September 18, 2020

Money Through the Ages: Finances That C.E.O.’s May Not Be Watching: Their Own

REGINALD K. BRACK JR. graduated from Washington and Lee University in 1959 and headed west to St. Louis to take a job selling advertising for The Saturday Evening Post. Three years later, he was sitting on an airplane and struck up a conversation with a man who turned out to be the publisher of Time Magazine.

“A lot of life is serendipity,” Mr. Brack said of that seat assignment.

But then came the hard work. Mr. Brack was recruited to join Time a few months after that flight, and he stayed there for the next 37 years. In 1986, he was named chief executive of Time’s magazine division and chief executive of Time Inc. in 1990. He retired as chairman in 1997 and stayed on for two more years as nonexecutive chairman.

Mr. Brack’s rise through the corporate ranks was a classic self-made-man story — his father worked in the airline industry in Dallas — and it was also accompanied by great wealth, in salary and stock. Yet even though his earnings increased over the years, he said he paid little attention to it. Now in retirement, he is faced with some choices.

As a member of Tiger 21, an elite investment club, he has at least its minimum of $10 million — the net worth that currently makes a married couple subject to the federal estate tax — but he does not want to say how much he has beyond that amount.

“I don’t have near the wealth people think I do,” he said. “I’m certainly not poor, but I don’t count myself as a great, wealthy American.”

Mr. Brack would rather talk about his working years than money any day. He was the first person to run the company who had not gone to an Ivy League college and also the first chief executive who started his career in sales, not journalism or finance. He also appointed the first female publisher at any Time magazine.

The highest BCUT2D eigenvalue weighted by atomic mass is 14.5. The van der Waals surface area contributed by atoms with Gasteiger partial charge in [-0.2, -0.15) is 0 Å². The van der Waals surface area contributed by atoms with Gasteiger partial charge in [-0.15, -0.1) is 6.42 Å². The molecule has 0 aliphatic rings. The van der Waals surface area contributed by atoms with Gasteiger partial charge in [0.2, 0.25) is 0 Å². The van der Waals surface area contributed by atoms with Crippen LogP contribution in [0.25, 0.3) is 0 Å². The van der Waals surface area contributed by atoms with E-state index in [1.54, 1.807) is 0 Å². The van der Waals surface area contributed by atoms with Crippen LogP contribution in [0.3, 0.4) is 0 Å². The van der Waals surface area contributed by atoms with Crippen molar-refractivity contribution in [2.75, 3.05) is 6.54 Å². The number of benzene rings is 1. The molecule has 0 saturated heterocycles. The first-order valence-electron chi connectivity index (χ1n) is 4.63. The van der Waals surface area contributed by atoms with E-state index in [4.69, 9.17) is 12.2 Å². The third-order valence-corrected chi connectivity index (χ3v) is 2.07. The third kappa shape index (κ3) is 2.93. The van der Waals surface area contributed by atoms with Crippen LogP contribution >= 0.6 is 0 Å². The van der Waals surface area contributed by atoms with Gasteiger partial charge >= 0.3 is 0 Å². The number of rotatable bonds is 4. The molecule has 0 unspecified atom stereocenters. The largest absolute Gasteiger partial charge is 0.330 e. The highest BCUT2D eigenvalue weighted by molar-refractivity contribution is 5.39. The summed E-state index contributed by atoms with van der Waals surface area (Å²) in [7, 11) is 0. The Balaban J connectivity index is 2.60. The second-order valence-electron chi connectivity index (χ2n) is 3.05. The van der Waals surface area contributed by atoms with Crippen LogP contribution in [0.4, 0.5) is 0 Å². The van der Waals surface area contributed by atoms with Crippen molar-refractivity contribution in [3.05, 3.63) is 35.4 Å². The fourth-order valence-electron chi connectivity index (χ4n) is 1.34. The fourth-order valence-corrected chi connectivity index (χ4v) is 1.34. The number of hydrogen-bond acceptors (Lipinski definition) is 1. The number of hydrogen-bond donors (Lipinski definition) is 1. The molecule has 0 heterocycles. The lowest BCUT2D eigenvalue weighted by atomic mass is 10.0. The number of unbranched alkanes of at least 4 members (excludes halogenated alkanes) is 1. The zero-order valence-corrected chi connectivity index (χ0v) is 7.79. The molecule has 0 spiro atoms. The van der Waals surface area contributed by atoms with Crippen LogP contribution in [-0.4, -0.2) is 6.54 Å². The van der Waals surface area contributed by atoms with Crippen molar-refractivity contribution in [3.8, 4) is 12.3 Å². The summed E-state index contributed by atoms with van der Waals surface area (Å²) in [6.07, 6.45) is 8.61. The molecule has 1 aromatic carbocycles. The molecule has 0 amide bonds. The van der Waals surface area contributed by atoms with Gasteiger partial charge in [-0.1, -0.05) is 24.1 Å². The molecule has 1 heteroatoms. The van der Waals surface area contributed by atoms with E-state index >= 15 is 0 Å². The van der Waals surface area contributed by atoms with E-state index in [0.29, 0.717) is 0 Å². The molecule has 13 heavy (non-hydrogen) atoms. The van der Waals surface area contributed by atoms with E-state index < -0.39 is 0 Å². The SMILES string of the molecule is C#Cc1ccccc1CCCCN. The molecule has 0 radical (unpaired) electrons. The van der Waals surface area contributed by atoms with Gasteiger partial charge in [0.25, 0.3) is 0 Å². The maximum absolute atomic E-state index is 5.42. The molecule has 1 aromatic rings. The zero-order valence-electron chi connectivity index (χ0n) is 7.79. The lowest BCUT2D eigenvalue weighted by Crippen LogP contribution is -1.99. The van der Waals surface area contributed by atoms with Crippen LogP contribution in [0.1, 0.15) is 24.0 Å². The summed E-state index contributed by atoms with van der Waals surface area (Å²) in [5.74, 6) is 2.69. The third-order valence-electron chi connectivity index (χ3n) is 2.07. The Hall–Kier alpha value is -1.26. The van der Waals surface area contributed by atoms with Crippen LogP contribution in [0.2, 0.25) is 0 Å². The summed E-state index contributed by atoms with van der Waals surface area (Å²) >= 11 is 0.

But now that Mr. Brack, 73, is working less, he has time to think about his wealth. He sits on several boards, including that of Fieldpoint Private Bank and Trust, which he helped found, in Greenwich, Conn., where he lives. But he is less busy than he was in his days at Time. Financially, he thinks about his cash-flow needs, his charity and his family; he is married with three grown children.

Self-made executives often delay wealth planning, said Sharon H. Jacquet, managing director in J. P. Morgan Private Bank, who runs a team that works with senior executives of public and private companies.

“Not thinking about finances until retirement is not uncommon,” she said. “Really successful C.E.O.’s put the priority on doing their job as a C.E.O. They have a comfortable lifestyle and adequate financial resources, and they don’t focus on it.”

In his professional life, Mr. Brack said he concentrated on work during the week and his family the rest of the time. This helped him be successful, but it also left him in his 70s with a seemingly diffuse financial plan.

Early on, he started with an adviser in Allentown, Pa., who persuaded him to sell some of his high concentration of Time Warner stock ahead of his retirement. This diversification helped Mr. Brack, and he remains loyal to his adviser.

Mr. Brack chose the Royal Bank of Canada to create his municipal bond portfolio after a search many years ago to determine which firm had the top muni management team. He credits that part of his portfolio with helping him sleep during the financial crisis. “I was frightened, but I was comforted by that muni bond portfolio,” he said.

His third adviser, after the team at the Royal Bank, works for Fieldpoint Private Bank and Trust and counsels him on estate issues, equities and new managers.

While three advisers may seem like too many cooks in the kitchen, Ms. Jacquet said it could work if one of them had the entire financial and legal picture, even if someone else was managing the assets. Mr. Brack said Fieldpoint has the full picture of his finances.

Estate planning is crucial for Mr. Brack and his wife. When they die, there will almost certainly be money left over. But they do not have so much that he feels comfortable taking advantage of the generous gift tax exemption of $5 million per person that is in effect for the next two years. (This is separate from the annual gift exclusion of $13,000.) “That would be a serious diminution to our lifestyle,” he said.

Article source: http://feeds.nytimes.com/click.phdo?i=4854535925b1ee8e000a0e454f0df31d

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